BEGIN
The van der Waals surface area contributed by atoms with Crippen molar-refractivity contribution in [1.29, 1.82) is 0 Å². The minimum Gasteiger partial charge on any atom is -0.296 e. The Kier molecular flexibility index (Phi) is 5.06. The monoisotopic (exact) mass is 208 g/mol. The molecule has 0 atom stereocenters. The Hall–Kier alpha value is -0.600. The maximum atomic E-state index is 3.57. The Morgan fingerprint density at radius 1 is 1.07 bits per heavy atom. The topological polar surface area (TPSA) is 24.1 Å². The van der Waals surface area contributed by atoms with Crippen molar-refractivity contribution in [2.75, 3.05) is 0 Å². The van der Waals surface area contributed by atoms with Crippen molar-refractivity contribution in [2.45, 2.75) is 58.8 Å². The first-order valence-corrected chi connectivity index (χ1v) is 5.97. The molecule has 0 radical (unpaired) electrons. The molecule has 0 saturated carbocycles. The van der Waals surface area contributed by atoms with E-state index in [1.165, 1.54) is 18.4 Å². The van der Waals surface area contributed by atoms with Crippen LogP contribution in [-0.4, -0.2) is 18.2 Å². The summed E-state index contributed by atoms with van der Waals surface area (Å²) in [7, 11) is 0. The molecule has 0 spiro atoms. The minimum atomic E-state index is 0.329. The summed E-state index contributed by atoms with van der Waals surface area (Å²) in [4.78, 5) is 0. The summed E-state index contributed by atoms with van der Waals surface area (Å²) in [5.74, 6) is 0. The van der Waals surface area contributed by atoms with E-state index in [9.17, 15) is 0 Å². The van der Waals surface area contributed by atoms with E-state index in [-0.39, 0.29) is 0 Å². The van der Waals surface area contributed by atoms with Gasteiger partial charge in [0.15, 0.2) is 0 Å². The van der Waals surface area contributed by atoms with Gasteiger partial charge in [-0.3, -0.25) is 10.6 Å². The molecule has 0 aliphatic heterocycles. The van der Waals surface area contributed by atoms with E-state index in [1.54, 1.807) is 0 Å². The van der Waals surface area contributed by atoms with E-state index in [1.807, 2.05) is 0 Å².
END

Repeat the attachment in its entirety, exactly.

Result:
The van der Waals surface area contributed by atoms with Crippen molar-refractivity contribution in [1.29, 1.82) is 0 Å². The minimum Gasteiger partial charge on any atom is -0.296 e. The Kier molecular flexibility index (Phi) is 5.06. The monoisotopic (exact) mass is 208 g/mol. The molecule has 0 atom stereocenters. The Hall–Kier alpha value is -0.600. The maximum atomic E-state index is 3.57. The Morgan fingerprint density at radius 1 is 1.07 bits per heavy atom. The topological polar surface area (TPSA) is 24.1 Å². The van der Waals surface area contributed by atoms with Crippen molar-refractivity contribution in [2.75, 3.05) is 0 Å². The van der Waals surface area contributed by atoms with Crippen molar-refractivity contribution in [2.45, 2.75) is 58.8 Å². The first-order valence-corrected chi connectivity index (χ1v) is 5.97. The molecule has 0 radical (unpaired) electrons. The molecule has 0 saturated carbocycles. The van der Waals surface area contributed by atoms with E-state index in [1.165, 1.54) is 18.4 Å². The van der Waals surface area contributed by atoms with Crippen LogP contribution in [-0.4, -0.2) is 18.2 Å². The summed E-state index contributed by atoms with van der Waals surface area (Å²) in [7, 11) is 0. The molecule has 0 spiro atoms. The minimum atomic E-state index is 0.329. The summed E-state index contributed by atoms with van der Waals surface area (Å²) in [4.78, 5) is 0. The summed E-state index contributed by atoms with van der Waals surface area (Å²) in [5.74, 6) is 0. The van der Waals surface area contributed by atoms with E-state index in [9.17, 15) is 0 Å². The van der Waals surface area contributed by atoms with E-state index in [-0.39, 0.29) is 0 Å². The van der Waals surface area contributed by atoms with Gasteiger partial charge in [0.15, 0.2) is 0 Å². The van der Waals surface area contributed by atoms with Gasteiger partial charge in [-0.3, -0.25) is 10.6 Å². The molecule has 0 aliphatic heterocycles. The van der Waals surface area contributed by atoms with E-state index in [1.54, 1.807) is 0 Å². The van der Waals surface area contributed by atoms with E-state index in [1.807, 2.05) is 0 Å².